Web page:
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Understanding Mating Pins, Ranges, and Forces

What is the "Range" of a contact clip?

This is the specification of the minimum to maximum pin diameter the contact will accept. The minimum pin diameter inserted into the contact will exhibit the lightest insertion/extraction forces. Conversely, the maximum pin diameter inserted into the contact will exhibit the highest insertion/extraction forces. Inserting the largest possible diameter pin into a contact will effectively form the contact fingers and accelerate its fatigue.

Minimum Pin Insertion Depth

The mated pin should pass a minimum distance, equivalent to the pin diameter, past the end of the contact clip position inside the shell, so the contact fingers can engage and score the mated pin surface.

Mating Pin Diameter

Ideally, the Mill-Max contact clip selection should have a pin acceptance mid-range, near the diameter of the mated pin.

Contact Clip Pin Range

What is the "Compliancy" of a contact clip ?

This is the resultant loss of the lower contact range, due to forming, when a contact clip is engaged by a near maximum range diameter pin. When designing an interconnect, always try to select a Mill-Max contact with a mid-range near your pin diameter.

The Mill-Max "multi-finger" contact exhibits wide compliance, ie: the ability of any single contact to accept a broad range of round pins as well as rectangular or square component leads. This ability is referred to as the contact's "compliancy". The compliancy factor specifies the re-configured operating range after the initial insertion of the largest permissible mating pin. For example: the # 34 contact has an initial operating range from .032" to .047" diameter pins, and a compliancy of .010"; but after insertion of a .047" pin, the contact is sized, and the minimum pin acceptance becomes .047" - .010" = .037". Thus, the new operating range becomes .037" to .047".

For complete specifications on all Mill-Max contact clips, review the General Contact Info in our catalog.

What is the "Initial" Insertion Force / Insertion Force "2nd Cycle"?

The initial insertion force will always be the highest, because the contact plating is in a pristine state. Subsequent insertions will be a slightly lower force.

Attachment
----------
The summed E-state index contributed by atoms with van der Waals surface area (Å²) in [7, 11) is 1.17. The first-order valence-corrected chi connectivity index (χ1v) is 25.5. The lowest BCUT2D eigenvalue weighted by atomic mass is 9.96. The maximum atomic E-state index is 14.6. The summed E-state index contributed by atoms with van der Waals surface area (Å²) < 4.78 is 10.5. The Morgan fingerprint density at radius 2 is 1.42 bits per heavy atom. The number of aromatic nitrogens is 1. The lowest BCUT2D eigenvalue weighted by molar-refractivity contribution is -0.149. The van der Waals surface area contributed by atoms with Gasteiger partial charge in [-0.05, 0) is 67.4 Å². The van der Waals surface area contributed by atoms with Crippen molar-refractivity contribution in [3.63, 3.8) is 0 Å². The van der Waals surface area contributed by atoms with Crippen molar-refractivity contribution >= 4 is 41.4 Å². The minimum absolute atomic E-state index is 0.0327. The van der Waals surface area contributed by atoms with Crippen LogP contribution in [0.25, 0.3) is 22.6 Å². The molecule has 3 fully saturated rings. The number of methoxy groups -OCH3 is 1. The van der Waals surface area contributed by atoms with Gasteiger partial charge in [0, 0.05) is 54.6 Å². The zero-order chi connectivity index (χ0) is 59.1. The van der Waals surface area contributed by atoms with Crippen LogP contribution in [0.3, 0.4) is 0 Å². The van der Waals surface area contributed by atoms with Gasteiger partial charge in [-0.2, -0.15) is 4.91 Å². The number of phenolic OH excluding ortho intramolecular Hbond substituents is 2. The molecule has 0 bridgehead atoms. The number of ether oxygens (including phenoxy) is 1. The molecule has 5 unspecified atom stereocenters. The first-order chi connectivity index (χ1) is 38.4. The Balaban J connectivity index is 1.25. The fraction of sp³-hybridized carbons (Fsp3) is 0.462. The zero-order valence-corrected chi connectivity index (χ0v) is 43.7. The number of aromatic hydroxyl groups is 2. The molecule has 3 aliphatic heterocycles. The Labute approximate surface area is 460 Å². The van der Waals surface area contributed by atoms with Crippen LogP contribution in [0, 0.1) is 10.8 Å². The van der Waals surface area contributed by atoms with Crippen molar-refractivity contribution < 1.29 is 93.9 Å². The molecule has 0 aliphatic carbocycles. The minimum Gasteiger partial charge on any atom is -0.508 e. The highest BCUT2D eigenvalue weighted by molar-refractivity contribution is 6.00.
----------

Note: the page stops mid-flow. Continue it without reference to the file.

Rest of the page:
A note about force graphs

The insertion and extraction force graphs shown for each Mill-Max clip, are a mathematical representation of the average force readings found through testing using a polished bullet nose calibrated pin. These numbers should be used for reference purposes only, and are not intended to represent absolute force values. For customers who need to specify insertion/extraction force parameters on their boilerplate drawings, it is highly recommended they test sample receptacles in a simulation of their anticipated working environment.

Contact clip cycle life

The life cycle of a contact clip is a function of the customer's application. How the clip is engaged / disengaged in the customer's application, will determine how fast or slow the contact fingers fatigue. All metal objects eventually fatigue when exposed to cycling. Fatigue factors include: constant contact cycling (pin insertions) over time, deformation damage of the contact fingers by pin misalignment, and/or forming the contact by inserting a large diameter pin (towards the extreme end of the contact range).

Pin Contact Misalignment

Mill-Max has customers that achieve thousands of cycles out of our contacts by ensuring the mated pin is a diameter within the mid-range of the contact specification, and not rough surfaced or chisel tipped. They ensure the mated pin is engaged/disengaged concentric to the receptacle opening, usually by incorporating alignment guides on both halves of the connector. For customers who need to specify a life cycle parameter on their boilerplate drawings, it is highly recommended they test sample receptacles in a simulation of their anticipated working environment.

Large Pin Contact

Shell Bulging / Shoulder considerations

Most Mill-Max catalog receptacles incorporate a "shoulder" at the top of the part. This shoulder serves many functions, and is a definite factor affecting the cost of manufacturing non-standard receptacles.

  • Automation - Incorporating a pin shoulder on a receptacle design allows Mill-Max to automate contact clip assembly into the shell. This saves us production time and you money.
  • Alignment - The shoulder prevents a receptacle from falling through a mounting or plated thru hole and also serves to help keep the pin perpendicular to the circuit board during soldering operations.
  • Targeting - Incorporating a pin shoulder allows for a countersink opening providing a larger pin entry to guide the mated pin into the receptacle.
  • Strength - If a pin receptacle shell does not have a shoulder, the section of the shell that the contact clip gets press-fit into will slightly bulge anywhere from .001-.003"
Pin Shoulder Diagram
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Last Updated: 03/19/2019 05:31 PM

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